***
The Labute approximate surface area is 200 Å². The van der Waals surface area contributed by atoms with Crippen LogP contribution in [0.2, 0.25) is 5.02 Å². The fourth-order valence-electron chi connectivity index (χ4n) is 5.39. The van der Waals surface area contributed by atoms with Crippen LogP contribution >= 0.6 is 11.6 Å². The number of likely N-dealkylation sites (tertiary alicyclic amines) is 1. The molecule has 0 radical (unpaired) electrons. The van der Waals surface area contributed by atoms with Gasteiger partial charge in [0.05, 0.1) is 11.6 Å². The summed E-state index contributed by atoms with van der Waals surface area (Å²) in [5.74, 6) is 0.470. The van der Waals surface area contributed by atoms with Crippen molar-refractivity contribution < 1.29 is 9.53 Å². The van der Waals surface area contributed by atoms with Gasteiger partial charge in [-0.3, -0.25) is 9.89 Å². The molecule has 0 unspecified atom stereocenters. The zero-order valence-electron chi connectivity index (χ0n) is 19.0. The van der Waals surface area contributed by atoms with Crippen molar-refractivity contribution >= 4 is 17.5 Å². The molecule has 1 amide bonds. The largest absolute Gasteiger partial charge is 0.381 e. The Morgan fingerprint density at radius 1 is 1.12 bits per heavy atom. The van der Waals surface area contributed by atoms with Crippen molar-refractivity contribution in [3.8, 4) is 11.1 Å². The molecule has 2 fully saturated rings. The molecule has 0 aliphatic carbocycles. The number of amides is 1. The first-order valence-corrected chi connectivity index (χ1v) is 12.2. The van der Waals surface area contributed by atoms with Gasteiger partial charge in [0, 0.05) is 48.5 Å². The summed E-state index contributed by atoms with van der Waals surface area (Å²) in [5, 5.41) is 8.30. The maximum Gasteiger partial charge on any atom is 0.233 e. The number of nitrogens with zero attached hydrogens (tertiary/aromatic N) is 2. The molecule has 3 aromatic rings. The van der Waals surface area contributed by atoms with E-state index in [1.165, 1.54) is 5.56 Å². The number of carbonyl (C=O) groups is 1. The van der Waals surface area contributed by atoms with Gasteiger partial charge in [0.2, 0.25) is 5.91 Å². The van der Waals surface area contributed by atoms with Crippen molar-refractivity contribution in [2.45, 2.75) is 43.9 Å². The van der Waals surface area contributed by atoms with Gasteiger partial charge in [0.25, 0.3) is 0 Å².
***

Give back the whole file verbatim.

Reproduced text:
The Labute approximate surface area is 200 Å². The van der Waals surface area contributed by atoms with Crippen LogP contribution in [0.2, 0.25) is 5.02 Å². The fourth-order valence-electron chi connectivity index (χ4n) is 5.39. The van der Waals surface area contributed by atoms with Crippen LogP contribution >= 0.6 is 11.6 Å². The number of likely N-dealkylation sites (tertiary alicyclic amines) is 1. The molecule has 0 radical (unpaired) electrons. The van der Waals surface area contributed by atoms with Gasteiger partial charge in [0.05, 0.1) is 11.6 Å². The summed E-state index contributed by atoms with van der Waals surface area (Å²) in [5.74, 6) is 0.470. The van der Waals surface area contributed by atoms with Crippen molar-refractivity contribution < 1.29 is 9.53 Å². The van der Waals surface area contributed by atoms with Gasteiger partial charge in [-0.3, -0.25) is 9.89 Å². The molecule has 0 unspecified atom stereocenters. The zero-order valence-electron chi connectivity index (χ0n) is 19.0. The van der Waals surface area contributed by atoms with Crippen molar-refractivity contribution >= 4 is 17.5 Å². The molecule has 1 amide bonds. The largest absolute Gasteiger partial charge is 0.381 e. The Morgan fingerprint density at radius 1 is 1.12 bits per heavy atom. The van der Waals surface area contributed by atoms with Crippen molar-refractivity contribution in [3.8, 4) is 11.1 Å². The molecule has 2 fully saturated rings. The molecule has 0 aliphatic carbocycles. The number of amides is 1. The first-order valence-corrected chi connectivity index (χ1v) is 12.2. The van der Waals surface area contributed by atoms with Gasteiger partial charge in [0, 0.05) is 48.5 Å². The summed E-state index contributed by atoms with van der Waals surface area (Å²) in [5, 5.41) is 8.30. The maximum Gasteiger partial charge on any atom is 0.233 e. The number of nitrogens with zero attached hydrogens (tertiary/aromatic N) is 2. The molecule has 3 aromatic rings. The van der Waals surface area contributed by atoms with E-state index in [1.165, 1.54) is 5.56 Å². The number of carbonyl (C=O) groups is 1. The van der Waals surface area contributed by atoms with Gasteiger partial charge in [0.2, 0.25) is 5.91 Å². The van der Waals surface area contributed by atoms with Crippen molar-refractivity contribution in [2.45, 2.75) is 43.9 Å². The van der Waals surface area contributed by atoms with Gasteiger partial charge in [0.25, 0.3) is 0 Å².